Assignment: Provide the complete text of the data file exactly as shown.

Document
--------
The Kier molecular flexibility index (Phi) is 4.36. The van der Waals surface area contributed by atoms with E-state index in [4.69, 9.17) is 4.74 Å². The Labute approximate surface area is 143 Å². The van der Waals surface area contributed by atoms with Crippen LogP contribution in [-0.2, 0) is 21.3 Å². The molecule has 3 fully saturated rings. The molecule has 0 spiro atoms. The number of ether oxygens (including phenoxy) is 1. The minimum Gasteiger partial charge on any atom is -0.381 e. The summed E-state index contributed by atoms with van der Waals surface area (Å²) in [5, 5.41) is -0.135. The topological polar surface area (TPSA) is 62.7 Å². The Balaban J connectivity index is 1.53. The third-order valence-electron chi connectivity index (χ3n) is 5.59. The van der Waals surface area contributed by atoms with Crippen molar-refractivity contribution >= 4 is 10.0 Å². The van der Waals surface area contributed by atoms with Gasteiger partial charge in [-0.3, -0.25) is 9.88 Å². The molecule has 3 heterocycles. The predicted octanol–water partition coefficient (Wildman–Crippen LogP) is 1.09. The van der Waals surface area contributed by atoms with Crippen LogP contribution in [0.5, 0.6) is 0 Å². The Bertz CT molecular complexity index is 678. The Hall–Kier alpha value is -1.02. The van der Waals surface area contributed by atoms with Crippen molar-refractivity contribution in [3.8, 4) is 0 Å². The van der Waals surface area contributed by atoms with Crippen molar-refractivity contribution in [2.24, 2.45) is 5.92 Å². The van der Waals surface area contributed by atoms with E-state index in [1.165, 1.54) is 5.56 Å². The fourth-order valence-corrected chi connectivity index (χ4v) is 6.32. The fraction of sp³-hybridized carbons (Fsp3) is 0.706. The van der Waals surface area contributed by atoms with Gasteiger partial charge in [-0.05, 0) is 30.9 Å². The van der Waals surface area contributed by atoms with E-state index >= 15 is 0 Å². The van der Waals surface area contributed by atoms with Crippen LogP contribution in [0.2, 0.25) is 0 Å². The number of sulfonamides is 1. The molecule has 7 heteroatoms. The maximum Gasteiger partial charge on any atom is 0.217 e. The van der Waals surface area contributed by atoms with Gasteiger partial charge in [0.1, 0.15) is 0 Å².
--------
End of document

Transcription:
The Kier molecular flexibility index (Phi) is 4.36. The van der Waals surface area contributed by atoms with E-state index in [4.69, 9.17) is 4.74 Å². The Labute approximate surface area is 143 Å². The van der Waals surface area contributed by atoms with Crippen LogP contribution in [-0.2, 0) is 21.3 Å². The molecule has 3 fully saturated rings. The molecule has 0 spiro atoms. The number of ether oxygens (including phenoxy) is 1. The minimum Gasteiger partial charge on any atom is -0.381 e. The summed E-state index contributed by atoms with van der Waals surface area (Å²) in [5, 5.41) is -0.135. The topological polar surface area (TPSA) is 62.7 Å². The Balaban J connectivity index is 1.53. The third-order valence-electron chi connectivity index (χ3n) is 5.59. The van der Waals surface area contributed by atoms with Crippen molar-refractivity contribution >= 4 is 10.0 Å². The van der Waals surface area contributed by atoms with Gasteiger partial charge in [-0.3, -0.25) is 9.88 Å². The molecule has 3 heterocycles. The predicted octanol–water partition coefficient (Wildman–Crippen LogP) is 1.09. The van der Waals surface area contributed by atoms with Crippen LogP contribution in [0.5, 0.6) is 0 Å². The Bertz CT molecular complexity index is 678. The Hall–Kier alpha value is -1.02. The van der Waals surface area contributed by atoms with Crippen molar-refractivity contribution in [3.8, 4) is 0 Å². The van der Waals surface area contributed by atoms with Crippen molar-refractivity contribution in [2.24, 2.45) is 5.92 Å². The van der Waals surface area contributed by atoms with E-state index in [1.165, 1.54) is 5.56 Å². The fourth-order valence-corrected chi connectivity index (χ4v) is 6.32. The fraction of sp³-hybridized carbons (Fsp3) is 0.706. The van der Waals surface area contributed by atoms with Gasteiger partial charge in [-0.05, 0) is 30.9 Å². The van der Waals surface area contributed by atoms with E-state index >= 15 is 0 Å². The van der Waals surface area contributed by atoms with Crippen LogP contribution in [0.2, 0.25) is 0 Å². The number of sulfonamides is 1. The molecule has 7 heteroatoms. The maximum Gasteiger partial charge on any atom is 0.217 e. The van der Waals surface area contributed by atoms with Gasteiger partial charge in [0.1, 0.15) is 0 Å².